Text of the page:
Real Estate Report – November 2015

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Santa Clara County Stats At A Glance

Year-Over-Year

  • Median home prices increased by 13.8% year-over-year to $970,000 from $852,500.
  • The average home sales price rose by 10.1% year-over-year to $1,220,730 from $1,109,020.
  • Home sales fell by 2.8% year-over-year to 684 from 704.
  • Active listings rose 19.9% year-over-year to 1,656 from 1,381.
  • Sales price vs. list price ratio fell by 0.2% year-over-year to 102.5% from 102.8%.
  • The average days on market fell by 6.7% year-over-year to 28 from 30.

Compared To Last Month

  • Median home prices improved by 1.0% to $970,000 from $960,000.
  • The average home sales price fell by 1.7% to $1,220,730 from $1,241,810.
  • Home sales down by 19.1% to 684 from 846.
  • Active listings dropped 14.7% to 1,656 from 1,941.
  • Sales price vs. list price ratio dropped by 0.4% to 102.5% from 103.0%.
  • The average days on market increased by 6.6% to 28 from 26.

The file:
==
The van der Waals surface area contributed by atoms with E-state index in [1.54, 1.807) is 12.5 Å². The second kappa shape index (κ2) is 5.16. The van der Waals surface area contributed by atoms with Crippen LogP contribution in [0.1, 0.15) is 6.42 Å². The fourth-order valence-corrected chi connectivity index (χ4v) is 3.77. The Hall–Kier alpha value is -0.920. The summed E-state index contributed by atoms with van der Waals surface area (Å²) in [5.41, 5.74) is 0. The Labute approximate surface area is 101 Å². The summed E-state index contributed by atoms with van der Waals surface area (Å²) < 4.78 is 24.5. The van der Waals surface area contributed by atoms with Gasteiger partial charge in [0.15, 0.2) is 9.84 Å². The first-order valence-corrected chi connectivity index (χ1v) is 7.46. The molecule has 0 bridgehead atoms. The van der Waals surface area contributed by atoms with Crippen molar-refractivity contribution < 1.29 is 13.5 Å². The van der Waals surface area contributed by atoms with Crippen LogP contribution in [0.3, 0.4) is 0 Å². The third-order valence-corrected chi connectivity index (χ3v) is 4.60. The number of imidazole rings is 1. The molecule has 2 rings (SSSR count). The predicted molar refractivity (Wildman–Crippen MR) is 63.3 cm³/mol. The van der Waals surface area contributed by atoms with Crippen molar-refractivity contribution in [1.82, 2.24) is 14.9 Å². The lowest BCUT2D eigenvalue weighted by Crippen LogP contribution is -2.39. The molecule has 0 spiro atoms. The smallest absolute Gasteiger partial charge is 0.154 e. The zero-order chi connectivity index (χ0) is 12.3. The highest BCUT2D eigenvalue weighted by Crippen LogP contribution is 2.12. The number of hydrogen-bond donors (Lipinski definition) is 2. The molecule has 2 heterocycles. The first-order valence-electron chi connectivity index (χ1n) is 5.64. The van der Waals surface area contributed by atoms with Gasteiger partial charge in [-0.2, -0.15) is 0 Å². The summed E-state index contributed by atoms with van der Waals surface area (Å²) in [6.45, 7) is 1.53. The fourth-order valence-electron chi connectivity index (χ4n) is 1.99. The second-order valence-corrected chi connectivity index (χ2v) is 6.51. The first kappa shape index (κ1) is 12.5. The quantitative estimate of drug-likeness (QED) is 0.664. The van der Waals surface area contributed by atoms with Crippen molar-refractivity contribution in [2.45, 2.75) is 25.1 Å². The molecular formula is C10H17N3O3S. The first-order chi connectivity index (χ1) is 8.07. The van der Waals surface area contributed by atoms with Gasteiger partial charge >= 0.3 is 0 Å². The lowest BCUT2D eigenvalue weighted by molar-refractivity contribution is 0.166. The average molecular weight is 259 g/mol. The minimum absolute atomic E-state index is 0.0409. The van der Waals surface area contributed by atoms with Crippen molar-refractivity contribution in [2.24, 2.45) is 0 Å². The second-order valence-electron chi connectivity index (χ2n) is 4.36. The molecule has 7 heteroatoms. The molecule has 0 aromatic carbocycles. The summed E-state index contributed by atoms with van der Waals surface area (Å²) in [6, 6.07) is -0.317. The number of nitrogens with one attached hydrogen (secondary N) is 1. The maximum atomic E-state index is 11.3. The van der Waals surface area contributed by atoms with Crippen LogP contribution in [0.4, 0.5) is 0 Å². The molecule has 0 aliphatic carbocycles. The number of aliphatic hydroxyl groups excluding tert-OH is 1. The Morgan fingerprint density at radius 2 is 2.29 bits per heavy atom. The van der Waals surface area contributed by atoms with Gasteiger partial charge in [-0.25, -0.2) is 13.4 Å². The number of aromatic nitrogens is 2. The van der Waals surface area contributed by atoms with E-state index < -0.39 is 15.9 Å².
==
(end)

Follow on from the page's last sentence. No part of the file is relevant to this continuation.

Lack of Affordable Homes to Continue

Housing affordability is one area where California can expect to experience long-term pain. Statewide, the percentage of households that earn enough to purchase a median-priced home rose 34 percent in early 2015 before settling in the low 30s—down from a high of 53 percent in 2011 and 36 percent in 2014. In high-priced coastal cities, percentages have fallen into the teens and lower.

The cause? Too many people, not enough homes being built, and rising prices that make it difficult, if not impossible, for many renters to buy. With renters paying a larger share of their income on rent, it is more difficult for them to save for a down payment.

“When I think about affordability, the first thing I think is, ‘Do we have an adequate supply?’” said Raphael Bostic, Ph.D., Judith and John Bedrosian Chair in Governance and the Public Enterprise at USC’s Price School of Public Policy, who recently returned to USC following three years as chief policy and research advisor to the Secretary of the U.S. Department of Housing and Urban Development.